The hepatitis C virus is a leading cause of liver disease, sickening nearly 200 million people worldwide. Now, researchers report they can cure the chronic infection in a majority of cases with a shorter course of anti-viral drugs.
Nearly 200 million people - about three percent of the world’s population - are infected with hepatitis C. The virus is transmitted primarily through shared needles or contaminated blood transfusions, but could also be spread anywhere unsterilized tools are used such as at some tattoo parlors, nail salons or dentists offices.
While many cases of hepatitis C, or HCV, do not progress into serious illness, experts say the disease in its chronic form can lead to liver cancer, or damage called cirrhosis that keeps the liver from working properly, resulting eventually in liver failure.
But Michael Fried, a professor of medicine at the University of North Carolina in Chapel Hill, says about 75 percent of H-C-V cases can now be cured with antiviral drugs.
“So that’s very encouraging. And we know that permanent eradication of hepatitis C does lead subsequently to long-term clinical improvement with less likelihood of developing cirrhosis and liver cancer,” Fried said.
Doctors consider a patient cured of hepatitis C if blood tests results are consistently negative six months after completing therapy.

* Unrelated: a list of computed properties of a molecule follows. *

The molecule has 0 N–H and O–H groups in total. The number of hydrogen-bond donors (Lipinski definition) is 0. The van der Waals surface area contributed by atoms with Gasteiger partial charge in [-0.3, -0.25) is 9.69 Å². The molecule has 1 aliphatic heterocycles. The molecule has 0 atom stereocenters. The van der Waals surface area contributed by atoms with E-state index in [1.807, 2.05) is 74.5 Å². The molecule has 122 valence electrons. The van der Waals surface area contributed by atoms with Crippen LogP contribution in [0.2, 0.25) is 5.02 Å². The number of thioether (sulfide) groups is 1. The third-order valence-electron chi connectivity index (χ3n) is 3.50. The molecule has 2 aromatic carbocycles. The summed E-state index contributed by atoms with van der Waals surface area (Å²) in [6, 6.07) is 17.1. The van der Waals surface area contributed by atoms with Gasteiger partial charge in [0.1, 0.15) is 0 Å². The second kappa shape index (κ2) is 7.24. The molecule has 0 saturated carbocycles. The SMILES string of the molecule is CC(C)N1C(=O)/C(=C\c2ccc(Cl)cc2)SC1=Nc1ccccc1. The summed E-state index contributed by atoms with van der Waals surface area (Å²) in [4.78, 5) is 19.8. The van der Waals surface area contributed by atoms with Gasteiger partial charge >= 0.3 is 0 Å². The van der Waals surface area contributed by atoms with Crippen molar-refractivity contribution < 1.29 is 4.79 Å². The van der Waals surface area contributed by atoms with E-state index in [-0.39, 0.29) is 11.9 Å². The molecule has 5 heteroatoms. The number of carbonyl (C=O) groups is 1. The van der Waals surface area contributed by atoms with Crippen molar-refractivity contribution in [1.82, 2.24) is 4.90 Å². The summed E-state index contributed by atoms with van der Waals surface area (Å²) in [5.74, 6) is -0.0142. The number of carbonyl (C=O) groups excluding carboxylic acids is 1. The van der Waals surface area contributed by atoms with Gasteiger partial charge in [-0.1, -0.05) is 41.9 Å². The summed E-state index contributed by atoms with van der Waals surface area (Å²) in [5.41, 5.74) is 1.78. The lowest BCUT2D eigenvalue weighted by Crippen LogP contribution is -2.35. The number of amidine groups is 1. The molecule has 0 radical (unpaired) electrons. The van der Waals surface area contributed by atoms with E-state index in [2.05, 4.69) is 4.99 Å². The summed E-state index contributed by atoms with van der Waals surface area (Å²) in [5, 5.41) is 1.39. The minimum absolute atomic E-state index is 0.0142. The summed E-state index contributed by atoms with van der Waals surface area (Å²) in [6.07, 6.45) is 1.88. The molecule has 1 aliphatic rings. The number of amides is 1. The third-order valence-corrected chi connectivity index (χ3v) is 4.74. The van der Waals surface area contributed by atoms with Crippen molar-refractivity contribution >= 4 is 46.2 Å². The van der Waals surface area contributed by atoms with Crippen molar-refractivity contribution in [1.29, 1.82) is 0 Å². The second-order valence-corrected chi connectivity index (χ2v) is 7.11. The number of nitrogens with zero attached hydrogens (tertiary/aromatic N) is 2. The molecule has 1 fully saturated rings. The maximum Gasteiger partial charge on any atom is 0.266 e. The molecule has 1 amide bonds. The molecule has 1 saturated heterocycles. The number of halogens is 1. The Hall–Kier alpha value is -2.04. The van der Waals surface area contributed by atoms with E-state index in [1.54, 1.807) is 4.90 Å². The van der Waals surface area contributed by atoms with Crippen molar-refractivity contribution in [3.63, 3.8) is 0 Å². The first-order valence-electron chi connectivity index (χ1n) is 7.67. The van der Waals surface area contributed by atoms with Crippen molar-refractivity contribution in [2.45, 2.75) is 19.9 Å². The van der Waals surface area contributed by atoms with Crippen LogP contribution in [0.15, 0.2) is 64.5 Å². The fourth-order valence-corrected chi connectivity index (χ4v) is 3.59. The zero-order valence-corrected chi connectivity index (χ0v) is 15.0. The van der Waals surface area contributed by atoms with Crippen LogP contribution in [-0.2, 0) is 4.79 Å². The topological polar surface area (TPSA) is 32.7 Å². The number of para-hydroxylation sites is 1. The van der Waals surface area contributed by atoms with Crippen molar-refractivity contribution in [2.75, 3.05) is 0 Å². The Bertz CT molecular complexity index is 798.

In a multicenter study involving 540 patients with chronic hepatitis C across the United States and in Amsterdam and Brussels, participants were initially treated with three drugs, including peginterferon and ribavirin.
Three-hundred-fifty-two patients had a rapid response, and showed no genetic evidence of the virus in their blood after four weeks of treatments.
Researchers then randomly assigned these patients to an additional twelve weeks of peginterferon and ribavirin or 36 more weeks of the combination therapy.
Investigators wanted to see whether patients on the shorter treatment regimen of 24 weeks did just as well as those receiving the drugs for 48 weeks, which is the standard course, according to Fried.
“And what we found was the extended treatment out to 48 weeks did not provide any added benefit over the group that got 24 weeks,” said Fried.
Fried says the key to success with the shorter duration treatment appears to be that patients had an initial rapid response to the drugs, something that occurred in about two-thirds of the patients in the study.
That means that a majority of hepatitis C patients, according to Fried, could potentially benefit from the shorter treatment regimen, minimizing the side effects of the treatment.
“Fortunately, most of them are mild or moderate and can be managed. But anytime you can shorten a course of therapy, you are exposing the patients to less potential for side effects. In addition, the costs would be less because you would have a shorter duration of therapy for the majority of patients.”
An article on the treatment of hepatitis C is published in the New England Journal of Medicine.